Note: Where available, the PDF/Word icon below is provided to view the complete and fully formatted document
 Download Full Day's HansardDownload Full Day's Hansard    View Or Save XMLView/Save XML

Previous Fragment    Next Fragment
Thursday, 8 November 1973
Page: 1664

Senator JESSOP (South Australia) -On behalf of the Opposition I wish to refer to the second Bill that we are discussing in this cognate debate, namely the Delivered Meals Subsidy Bill 1973 which is concerned with the extension of the subsidy paid for the delivery of meals to senior people. The Opposition wholeheartedly supports this legislation, as it supports other Bills that have been referred to by Senator Davidson. This is an example of how the Opposition is anxious to give speedy passage to legislation, particularly legislation of this nature which provides benefits to the needy in our community. It is interesting to note that the Opposition has been able to give approval to about 36 Bills that have been introduced into this House during this session. We have seen fit to reject only one Bill and to defer another one. I believe that the criticism by the Government that the Opposition is frustrating it is ill founded. I believe that many of the Bills that we have considered and passed have been improved by the amendments that we have been able to effect. I believe that better legislation has resulted because of our attention to these matters.

The Delivered Meals Subsidy Bill is in fact an extension of the benefits that were provided by the previous Government, as is the case in regard to many other similar Bills that we are discussing this afternoon. The Bill proposes to increase the subsidy to 354 organisations that have been approved for the purpose of delivering meals to the homes of the senior people of our community. The subsidy is to be increased by 5c in the first instance which will bring it up to 25c from the moment when this Bill is given royal assent. There is also a provision whereby an additional 5c will be paid for each meal provided with an approved vitamin C supplement. This will bring the subsidy to 20c. This is an important aspect in view of the number of people who are being served by these organisations today and the fact that almost 4 million meals were served last year. A considerable number of people are benefiting as a result of this subsidy.

I was interested to read the report of the survey which was recently conducted in New South Wales on Meals-on- Wheels. It is interesting to note that 70 per cent of these people are living alone, 87 per cent either own or have access to a refrigerator, 38 per cent are able to do some shopping for themselves and there is quite a large number where the family contact pattern is not evident. Also it is interesting to note from the report that the majority of the clients of mealsonwheels organisations are women. Over 50 per cent are over 50 years of age and 85 per cent are suffering from some chronic illness or permanent incapacity. Because these organisations take the trouble to provide meals which comply with dietary requirements for these people, particularly those suffering from chronic illness, the service they render is extraordinarily well appreciated by the people concerned. It is also worthy of note- the Minister for Social Security (Mr Hayden) has paid a tribute to this aspect of the service- that is it conducted largely by voluntary workers. Four million meals were provided last year by these people, most of whom are women, driving their own motor vehicles, probably averaging a couple of miles for each meal they deliver. If they were paid 10c a mile for the running of their cars a considerable amount of money would be due to these voluntary workers, not to mention the personal time which they sacrifice and also the physical effort which they have to exert to lift the sometimes fairly heavy containers and to carry the meals into the homes.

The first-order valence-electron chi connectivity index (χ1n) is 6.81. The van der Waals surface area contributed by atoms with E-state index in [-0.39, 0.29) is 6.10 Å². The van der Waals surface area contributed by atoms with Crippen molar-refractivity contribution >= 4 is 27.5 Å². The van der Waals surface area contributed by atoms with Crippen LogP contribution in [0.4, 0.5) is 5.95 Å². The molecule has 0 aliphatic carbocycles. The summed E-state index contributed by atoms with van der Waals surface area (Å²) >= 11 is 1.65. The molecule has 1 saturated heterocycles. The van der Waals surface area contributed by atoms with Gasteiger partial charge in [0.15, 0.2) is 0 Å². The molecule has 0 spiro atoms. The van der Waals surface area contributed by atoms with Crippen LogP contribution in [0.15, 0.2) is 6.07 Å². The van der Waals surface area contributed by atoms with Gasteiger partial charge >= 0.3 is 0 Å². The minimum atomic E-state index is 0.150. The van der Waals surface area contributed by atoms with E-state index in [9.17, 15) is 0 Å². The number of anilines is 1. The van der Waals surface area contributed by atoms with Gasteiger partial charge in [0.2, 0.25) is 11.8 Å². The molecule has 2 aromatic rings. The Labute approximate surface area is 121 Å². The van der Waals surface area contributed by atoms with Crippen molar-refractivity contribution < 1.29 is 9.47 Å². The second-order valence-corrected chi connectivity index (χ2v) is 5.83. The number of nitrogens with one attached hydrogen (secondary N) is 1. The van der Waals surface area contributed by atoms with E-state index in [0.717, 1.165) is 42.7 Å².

I believe that the senior citizens of our community, probably because of inactivity in their later years, do not really feel the requirement for food which perhaps they did in their younger days. They can easily slip into the habit of not bothering to cook themselves a well balanced meal. In fact, probably they resort to opening a can and they deny themselves the benefit of fresh vegetables and a properly balanced diet. So I believe that this service to the community is a very important one. It is going to grow. Last year the demands on the service grew by something like 13 per cent. This is an indication of just how important the service is and of how many people are taking advantage of it. I wholeheartedly support this Delivered Meals Subsidy Bill. I congratulate the Government on its recognition of the previous Government's work in this area. I hope that the Government will find the finance to increase the subsidy to an even greater extent and to encourage these organisations to expand their activities.

Suggest corrections